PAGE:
This series followed the Star Wars Missions books, and it shares their mail-order distribution and their unusual linear format. Like those books, the first delivery of this series consisted of a boxed kit containing dice (ten- and twenty-sided rather than the six- and twelve-sided of the original series), a rulebook, score sheets, a blank notebook, a set of cards and the first adventure. This time, though, rather than featuring linear chapters and an interactive portion in a single volume, each adventure is split into two books: a linear novel that can be read completely by itself, and a separate gamebook which can optionally be used instead of the middle portion of the novel. When using the gamebook, the reader reads the novel up to a point where he or she is referred to the gamebook, then runs through the interactive portion of the adventure. As in the Star Wars Missions, this is a linear sequence of encounters that requires an initial selection of cards (in the same categories as in the Star Wars Missions but with a broader category of "devices" in place of weapons) and features a running score to keep things interesting. After the interactive portion is done, the reader is referred back to the novel, where the story is concluded.
The fifteen books of the series make up four distinct storylines, each focusing on different characters and written by a different author (although Ryder Windham wrote two storylines). The first three plots take place before the Star Wars Episode I film, and the final storyline is actually an adaptation of the movie itself. With those final books, the series concluded, and nothing more was released even when Star Wars Episode II arrived in theaters.
Gamebooks1. Search for the Lost Jedi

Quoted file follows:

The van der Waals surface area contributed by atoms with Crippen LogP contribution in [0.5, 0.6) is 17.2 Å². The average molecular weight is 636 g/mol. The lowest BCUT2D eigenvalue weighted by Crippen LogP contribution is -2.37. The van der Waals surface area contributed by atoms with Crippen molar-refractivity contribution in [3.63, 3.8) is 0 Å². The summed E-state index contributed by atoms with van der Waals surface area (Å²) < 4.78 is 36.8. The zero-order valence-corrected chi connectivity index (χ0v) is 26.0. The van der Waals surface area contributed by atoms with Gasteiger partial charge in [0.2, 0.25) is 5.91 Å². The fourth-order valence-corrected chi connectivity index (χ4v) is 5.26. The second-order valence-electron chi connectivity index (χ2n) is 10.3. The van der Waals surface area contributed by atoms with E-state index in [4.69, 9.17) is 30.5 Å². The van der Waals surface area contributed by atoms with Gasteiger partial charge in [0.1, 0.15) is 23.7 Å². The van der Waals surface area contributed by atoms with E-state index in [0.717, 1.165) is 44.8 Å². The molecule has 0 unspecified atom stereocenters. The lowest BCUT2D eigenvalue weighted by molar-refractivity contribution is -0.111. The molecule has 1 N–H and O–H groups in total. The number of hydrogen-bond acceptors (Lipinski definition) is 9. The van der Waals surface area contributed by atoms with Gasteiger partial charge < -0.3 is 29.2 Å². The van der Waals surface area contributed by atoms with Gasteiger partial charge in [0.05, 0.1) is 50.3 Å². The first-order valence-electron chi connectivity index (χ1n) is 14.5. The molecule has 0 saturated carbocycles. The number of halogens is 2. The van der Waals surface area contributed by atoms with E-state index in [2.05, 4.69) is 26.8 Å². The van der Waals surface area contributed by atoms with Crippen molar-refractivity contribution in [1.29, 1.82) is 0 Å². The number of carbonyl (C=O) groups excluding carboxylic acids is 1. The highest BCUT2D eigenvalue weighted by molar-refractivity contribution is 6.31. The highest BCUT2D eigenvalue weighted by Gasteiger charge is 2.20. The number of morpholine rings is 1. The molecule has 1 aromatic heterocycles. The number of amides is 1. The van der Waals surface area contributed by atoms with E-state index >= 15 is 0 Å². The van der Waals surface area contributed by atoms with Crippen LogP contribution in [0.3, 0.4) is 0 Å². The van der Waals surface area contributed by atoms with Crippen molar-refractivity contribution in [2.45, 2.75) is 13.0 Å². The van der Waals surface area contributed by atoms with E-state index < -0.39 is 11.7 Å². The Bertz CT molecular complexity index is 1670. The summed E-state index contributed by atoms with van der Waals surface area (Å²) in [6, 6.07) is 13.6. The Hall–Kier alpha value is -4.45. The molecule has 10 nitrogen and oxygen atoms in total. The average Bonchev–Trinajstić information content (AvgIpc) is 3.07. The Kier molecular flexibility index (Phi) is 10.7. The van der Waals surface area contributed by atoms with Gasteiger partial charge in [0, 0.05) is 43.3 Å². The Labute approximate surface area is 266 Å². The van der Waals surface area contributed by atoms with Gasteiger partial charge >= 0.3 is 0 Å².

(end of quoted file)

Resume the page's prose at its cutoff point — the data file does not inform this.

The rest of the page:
2. The Bartokk Assassins
3. The Fury of Darth Maul
4. Jedi Emergency
5. The Ghostling Children
6. The Hunt for Anakin Skywalker
7. Capture Arawynne
8. Trouble on Tatooine
9. Rescue in the Core
10. Festival of Warriors
11. Pirates from Beyond the Sea
12. The Bongo Rally
13. Danger on Naboo
14. Podrace to Freedom
15. The Final Battle
RulebooksStar Wars Episode I Adventures Adventure Guide
I really enjoyed collecting this series, and I definitely miss getting monthly installments quite a bit. Perhaps it's just the joy of getting new gamebooks, no matter how linear, that led me to appreciate these books so much, but there's definitely quite a bit here to like. Characterization is quite good for the most part, and the continuing storyline keeps things engaging. The game system was a joke, really, but at least it probably helped some elementary school students learn in advance how to balance a checkbook....
It's also worth nothing that when I started the books, I had a long-standing dislike for all things Star Wars, having seen the original trilogy once without enjoying it. These books gave me some new insight into the depth of the Star Wars universe, though, eventually inspiring me to see Episode I. I thoroughly hated it, but at least I appreciated what it was trying to do... and when I revisited the original trilogy more recently, I found it considerably more enjoyable than I had remembered it. It's amazing what gamebooks can do under the right circumstances.
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